Your Letters From the September 2017 Issue

Send letters to Editor Rick Broussard, New Hampshire Magazine, 150 Dow St. Manchester, NH 03101 or e-mail him at

Keep it Classy
Another gorgeous, interesting issue although the phrase “whiny Arlo Guthrie” in “Psychic Salute” [“In Their Own Words,” August 2017] added nothing relevant to the feature. For me, it actually detracted. New Hampshire Magazine is customarily so well-written and produced — that was gratuitous, a cheap shot and out of character. Please keep up the great work. Let lesser media be snarky.

Completely respectfully,

Chip Underhill

Great Review
I was so pleased to see a page in your July issue telling about Ruth Doan MacDougall’s series of books [“Review”]. She is my dearest and best friend from junior high at Laconia High School. I have always admired her intelligence, her self-discipline and her explosive laugh that makes me feel witty and happy. She’s the only person I know who uses literary references in everyday conversations.

I’m sure you know about the hiking books she publishes every few years, as did her father, Daniel Doan. The books describe new trails and changes in the old trails that NH hikers want to explore.

I especially enjoy your interviews of NH characters and artisans who describe their love of New Hampshire. Have you ever done a piece on the Winnipesaukee Yacht Club? Every island and every shoreline on Winnipesaukee has a story to tell.

Sally Smith Barrett
Bluffton, SC

Diplomatic Corrections
The implication in “Rockin’ State Ambassadors” [“Politics,” July 2017] that the White House press release erred in identifying Scott Brown as a resident of Massachusetts lets him off the hook. The appointment process allows the nominee to designate his state of legal residence to the White House before it is announced for the US Senate to confirm. Scott Brown’s personal choice apparently was to be from Massachusetts instead of New Hampshire this time around.

I am familiar with the procedure, having been nominated as Ambassador to Sierra Leone by President Bush and confirmed by the Senate in 2004 as being “of New Hampshire.” Incidentally, New Hampshire is also home to many more former ambassadors than cited in the article, myself included, although not all were New Hampshire residents when appointed.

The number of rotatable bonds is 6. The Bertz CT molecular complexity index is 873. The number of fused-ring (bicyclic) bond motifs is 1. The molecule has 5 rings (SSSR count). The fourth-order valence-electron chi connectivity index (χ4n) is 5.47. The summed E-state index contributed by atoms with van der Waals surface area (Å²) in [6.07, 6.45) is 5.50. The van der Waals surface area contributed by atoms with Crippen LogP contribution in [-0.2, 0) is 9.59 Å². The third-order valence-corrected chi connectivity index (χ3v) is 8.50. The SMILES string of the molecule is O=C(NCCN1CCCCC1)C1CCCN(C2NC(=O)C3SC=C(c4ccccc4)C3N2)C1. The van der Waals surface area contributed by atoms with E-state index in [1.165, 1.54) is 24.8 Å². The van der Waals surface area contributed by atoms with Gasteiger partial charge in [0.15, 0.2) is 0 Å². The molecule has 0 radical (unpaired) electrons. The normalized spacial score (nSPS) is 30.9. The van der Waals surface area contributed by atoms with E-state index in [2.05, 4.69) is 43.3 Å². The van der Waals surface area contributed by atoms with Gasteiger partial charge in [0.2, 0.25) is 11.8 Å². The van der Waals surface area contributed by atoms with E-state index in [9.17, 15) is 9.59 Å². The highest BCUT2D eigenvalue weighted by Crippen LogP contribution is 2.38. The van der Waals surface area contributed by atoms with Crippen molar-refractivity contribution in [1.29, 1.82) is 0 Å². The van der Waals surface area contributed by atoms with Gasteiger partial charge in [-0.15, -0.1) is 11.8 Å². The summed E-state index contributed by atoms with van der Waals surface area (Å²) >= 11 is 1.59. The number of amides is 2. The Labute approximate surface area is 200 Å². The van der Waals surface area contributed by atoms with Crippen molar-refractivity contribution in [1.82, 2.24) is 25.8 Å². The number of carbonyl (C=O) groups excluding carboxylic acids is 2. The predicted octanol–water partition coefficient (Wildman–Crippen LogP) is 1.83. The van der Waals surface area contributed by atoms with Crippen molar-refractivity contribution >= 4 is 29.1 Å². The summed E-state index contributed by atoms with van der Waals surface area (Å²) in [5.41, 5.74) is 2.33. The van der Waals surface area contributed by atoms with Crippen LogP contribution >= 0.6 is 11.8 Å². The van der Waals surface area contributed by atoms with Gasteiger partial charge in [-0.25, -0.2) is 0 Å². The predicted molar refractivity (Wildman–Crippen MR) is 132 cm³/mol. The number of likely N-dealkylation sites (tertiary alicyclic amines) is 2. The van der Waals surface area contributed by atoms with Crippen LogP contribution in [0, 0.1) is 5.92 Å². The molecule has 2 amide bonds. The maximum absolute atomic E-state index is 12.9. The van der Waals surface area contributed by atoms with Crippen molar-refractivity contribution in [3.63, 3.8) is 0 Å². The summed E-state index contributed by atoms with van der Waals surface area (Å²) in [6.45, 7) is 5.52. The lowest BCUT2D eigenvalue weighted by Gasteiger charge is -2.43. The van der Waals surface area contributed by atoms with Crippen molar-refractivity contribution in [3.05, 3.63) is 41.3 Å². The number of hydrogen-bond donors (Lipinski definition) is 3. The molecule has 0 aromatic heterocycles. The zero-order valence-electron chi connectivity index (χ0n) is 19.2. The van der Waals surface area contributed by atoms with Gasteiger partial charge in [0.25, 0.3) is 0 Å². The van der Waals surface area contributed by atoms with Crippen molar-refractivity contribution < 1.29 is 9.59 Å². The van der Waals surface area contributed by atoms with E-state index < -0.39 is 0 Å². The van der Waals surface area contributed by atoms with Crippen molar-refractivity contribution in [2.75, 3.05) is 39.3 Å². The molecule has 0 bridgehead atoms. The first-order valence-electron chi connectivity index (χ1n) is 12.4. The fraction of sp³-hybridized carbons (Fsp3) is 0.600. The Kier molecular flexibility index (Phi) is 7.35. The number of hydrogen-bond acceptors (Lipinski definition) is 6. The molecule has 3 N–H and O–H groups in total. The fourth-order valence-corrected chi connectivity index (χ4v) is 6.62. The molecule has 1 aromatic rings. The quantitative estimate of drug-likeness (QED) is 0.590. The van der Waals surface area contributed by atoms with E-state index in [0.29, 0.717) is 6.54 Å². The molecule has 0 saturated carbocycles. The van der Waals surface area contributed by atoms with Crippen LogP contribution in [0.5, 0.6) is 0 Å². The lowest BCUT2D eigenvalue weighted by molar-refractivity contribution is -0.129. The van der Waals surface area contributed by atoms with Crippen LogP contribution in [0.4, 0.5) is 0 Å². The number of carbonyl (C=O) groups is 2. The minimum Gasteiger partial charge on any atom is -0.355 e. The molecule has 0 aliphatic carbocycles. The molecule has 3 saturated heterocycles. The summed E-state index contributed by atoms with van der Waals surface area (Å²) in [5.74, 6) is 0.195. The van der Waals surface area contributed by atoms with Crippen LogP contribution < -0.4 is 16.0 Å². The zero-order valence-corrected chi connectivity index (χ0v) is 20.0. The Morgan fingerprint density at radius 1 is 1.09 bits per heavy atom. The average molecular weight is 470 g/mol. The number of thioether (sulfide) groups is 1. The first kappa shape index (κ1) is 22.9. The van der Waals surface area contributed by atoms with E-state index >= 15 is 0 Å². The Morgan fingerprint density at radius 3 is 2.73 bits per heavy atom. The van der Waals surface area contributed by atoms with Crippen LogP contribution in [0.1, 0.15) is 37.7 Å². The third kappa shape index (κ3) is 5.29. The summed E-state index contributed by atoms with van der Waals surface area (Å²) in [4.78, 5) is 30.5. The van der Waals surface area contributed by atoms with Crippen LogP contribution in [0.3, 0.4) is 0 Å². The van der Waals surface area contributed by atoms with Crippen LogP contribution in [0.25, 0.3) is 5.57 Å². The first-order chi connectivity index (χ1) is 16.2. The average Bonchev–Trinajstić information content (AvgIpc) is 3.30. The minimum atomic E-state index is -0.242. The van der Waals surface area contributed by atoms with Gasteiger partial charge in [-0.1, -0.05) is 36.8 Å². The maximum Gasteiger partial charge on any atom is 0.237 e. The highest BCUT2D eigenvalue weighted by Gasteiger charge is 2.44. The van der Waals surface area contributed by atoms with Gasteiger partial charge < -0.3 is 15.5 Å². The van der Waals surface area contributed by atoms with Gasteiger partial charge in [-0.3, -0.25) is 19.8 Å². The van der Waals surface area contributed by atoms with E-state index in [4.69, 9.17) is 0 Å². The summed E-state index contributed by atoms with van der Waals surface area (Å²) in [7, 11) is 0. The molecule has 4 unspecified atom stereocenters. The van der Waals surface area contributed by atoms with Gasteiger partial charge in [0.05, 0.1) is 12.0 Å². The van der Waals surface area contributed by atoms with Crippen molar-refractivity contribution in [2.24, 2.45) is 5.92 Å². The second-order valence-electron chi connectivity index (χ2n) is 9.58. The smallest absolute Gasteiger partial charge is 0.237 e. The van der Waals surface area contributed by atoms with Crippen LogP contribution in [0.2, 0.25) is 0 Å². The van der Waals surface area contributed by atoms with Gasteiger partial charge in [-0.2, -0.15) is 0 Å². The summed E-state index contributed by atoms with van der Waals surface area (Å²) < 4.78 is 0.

At any one time roughly 30 percent of US ambassadors  are “political” appointees, while the vast majority are apolitical career senior foreign service officers nominated by the president for their diplomatic accomplishments. The article has the ratio reversed in stating that “most ambassadors are ...  either big campaign donors or major political players,” and referring to “a few ambassadors who are career diplomats.”

It is true that most political envoys are appointed to comfortable capitals in Europe, the Caribbean, and, yes, New Zealand. Regardless of locale, however, all ambassadors share a responsibility to advance our national interests on complex issues. Although non-career ambassadors may be diplomatic neophytes in representing America abroad, this can be balanced by a political connection to the president, as may prove true for Scott Brown.

Thomas N. Hull, III
Ambassador (ret.)


Loving It
I love your magazine. It offers so much for me as a transplant from Maryland. I love day trips, and this state is just beautiful. The coast is my favorite place to be.

Norma Lee Englar

Greetings from Dublin
That’s Dublin, Ireland, not the much-closer province where our parent company Yankee Publishing is based. Like any journalistic periodical, we like to think we get around, and we encourage readers to take us with them and send back photos as proof of our reach. When local musician (and professional career advisor from New England College) Eugene Durkee went abroad in July, he had a particularly fun encounter. Durkee is known for his Celtic guitar stylings, and he had flown to Ireland for a tour of pubs where he could join sessions (Irish music jams) with local players. He recounts his first stop after disembarking:

Dear NH Magazine,

After a convoluted flight to Dublin and temporary loss of baggage, we found bartender Fergus in County Longford watching the Dublin-Kildare Gaelic football match with a copy of New Hampshire Magazine in his hand. Slainte! Cheers!



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